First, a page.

Family Notices [Newspaper Article] — The Longreach Leader — 18 May 1923
IN MEMORIAM. MCMAHON.-Sacred to the memory of my darling Son, VINCENT THOMAS MICHAEL, who died on May 17th, 1922, aged 11 years. Sweet Jesus have mercy on his loving soul. Gone, but not forgotten. R.I.P. (Inserted hy his sorrowing and loving Mother, and only Sister, M. E. McMahon, (Rockhampton Papers Please Copy).
Advertising [Newspaper Article] — The Longreach Leader — 18 May 1923
THE GOVERNMENT jM^^^^^X COMMONWEALTH OF | OF THE - iiTB^jSW^tr! AUSTRALIA. [ 5 per cent Conversion Loan, 1948, 5 per cent, j Issued under authority oí the Loan Redemption. and Conversion Act, 1021. I Principal repayable Closing date, Interest will be S loth September, 31st May, free of State [ 1948. 1923. Income Tax 1 THE OUTSTANDING FEATURES OF-THE LOAN ARE : ! SECURITY. The Loan is guaranteed by the Commonwealth of Australia, and the I security is absolute. j PERTOD, 25 YEARS. The long period is a distinct advantage to investors who will i not be required to make arrangements for reinvestment within a comparatively \ short period. I INTEREST. Interest will be at the rate of 5 per cent per annum, but as n cash Bonus J of £1 per cent, will be paid on loth June. 1023, the total rate earned per annum by | investments in the new Loan will be £5/1/5 per cent. Interest will be free of State ! Income Tax. I APPLICATIONS. g Prospectus and Application Forms can be obtained from, and Applica...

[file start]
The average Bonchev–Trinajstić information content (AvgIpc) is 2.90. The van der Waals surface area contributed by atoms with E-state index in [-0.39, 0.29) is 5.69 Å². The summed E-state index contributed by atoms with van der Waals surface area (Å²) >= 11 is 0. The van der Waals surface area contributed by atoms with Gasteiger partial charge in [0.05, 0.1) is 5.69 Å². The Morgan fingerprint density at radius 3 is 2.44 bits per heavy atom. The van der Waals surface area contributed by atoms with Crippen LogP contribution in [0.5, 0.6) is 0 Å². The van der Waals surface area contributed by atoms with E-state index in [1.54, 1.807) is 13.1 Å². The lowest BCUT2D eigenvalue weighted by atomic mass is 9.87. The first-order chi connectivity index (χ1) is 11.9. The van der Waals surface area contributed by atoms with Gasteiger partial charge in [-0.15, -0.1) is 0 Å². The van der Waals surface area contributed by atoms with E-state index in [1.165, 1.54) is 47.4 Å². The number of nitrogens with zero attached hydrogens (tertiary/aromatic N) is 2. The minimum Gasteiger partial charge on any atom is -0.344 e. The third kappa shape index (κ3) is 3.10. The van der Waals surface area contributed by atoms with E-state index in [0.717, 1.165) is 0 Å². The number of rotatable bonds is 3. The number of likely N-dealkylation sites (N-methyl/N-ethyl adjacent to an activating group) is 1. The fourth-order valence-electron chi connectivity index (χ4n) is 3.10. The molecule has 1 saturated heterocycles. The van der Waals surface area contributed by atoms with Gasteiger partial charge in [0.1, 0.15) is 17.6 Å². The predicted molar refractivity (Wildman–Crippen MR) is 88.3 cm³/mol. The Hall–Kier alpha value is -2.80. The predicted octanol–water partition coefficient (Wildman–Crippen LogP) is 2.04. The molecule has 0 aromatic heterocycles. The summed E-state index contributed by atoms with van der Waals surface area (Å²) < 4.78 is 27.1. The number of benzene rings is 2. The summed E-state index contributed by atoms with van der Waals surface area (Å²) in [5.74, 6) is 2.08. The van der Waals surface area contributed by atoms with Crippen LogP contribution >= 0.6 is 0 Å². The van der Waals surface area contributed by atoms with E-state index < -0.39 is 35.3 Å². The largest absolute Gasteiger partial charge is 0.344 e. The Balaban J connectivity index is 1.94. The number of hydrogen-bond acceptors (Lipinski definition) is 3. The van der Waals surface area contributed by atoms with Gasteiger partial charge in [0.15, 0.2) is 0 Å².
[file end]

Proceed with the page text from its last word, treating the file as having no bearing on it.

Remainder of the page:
Advertising [Newspaper Article] — The Longreach Leader — 18 May 1923
BLANKETS QUILTS AU51 KALIAN BLANKETS, made from Australian Wool, by Australian Workmen 1 in Australian Mills. Single Bed Size-72 x 54 in. White. 22/6 pair Grey, 22/- pair Three-quarter Size-81 x 63 in. While, 31/6 pair Grey. 31/- pair Double Bed Size-90 x 72 in. White, 39/- pair Grey, 38/- pair QUILTS Tilled willi best Java Down or Queens- land Cotton. Beautiful Floral and Paisley Designs, with two contrast panels. Double Bed Size-6 x 5 Trilled, 27/6 Without Frill, 22/6 Single Bed Size-6 x 4 Frilled, 2*/- Without Frill, 19/ JMPORTED PURE DOWN QUILTS McLlNTOCK'S, DAVIS, or WOOLINA (Eiderdown Quilts for Double Beds, from 52/6 WE PAY CARRIAGE We supply everything for Furnishinô i- the Home. JOHN HICKS & CO. LTD. GEORGE STREET (at Corner Ann Street) ' Brisbane WINCHCOMBE, CARSON, LIMITED. WOOL BROKERS, STOCK AND STATION AGENTS, LONGREACH. ALL information regarding;" Wool, Stock, Property, Machinery, etc., will bc given promptly on application to the Manager--G. A. TAUNTON. Ounce...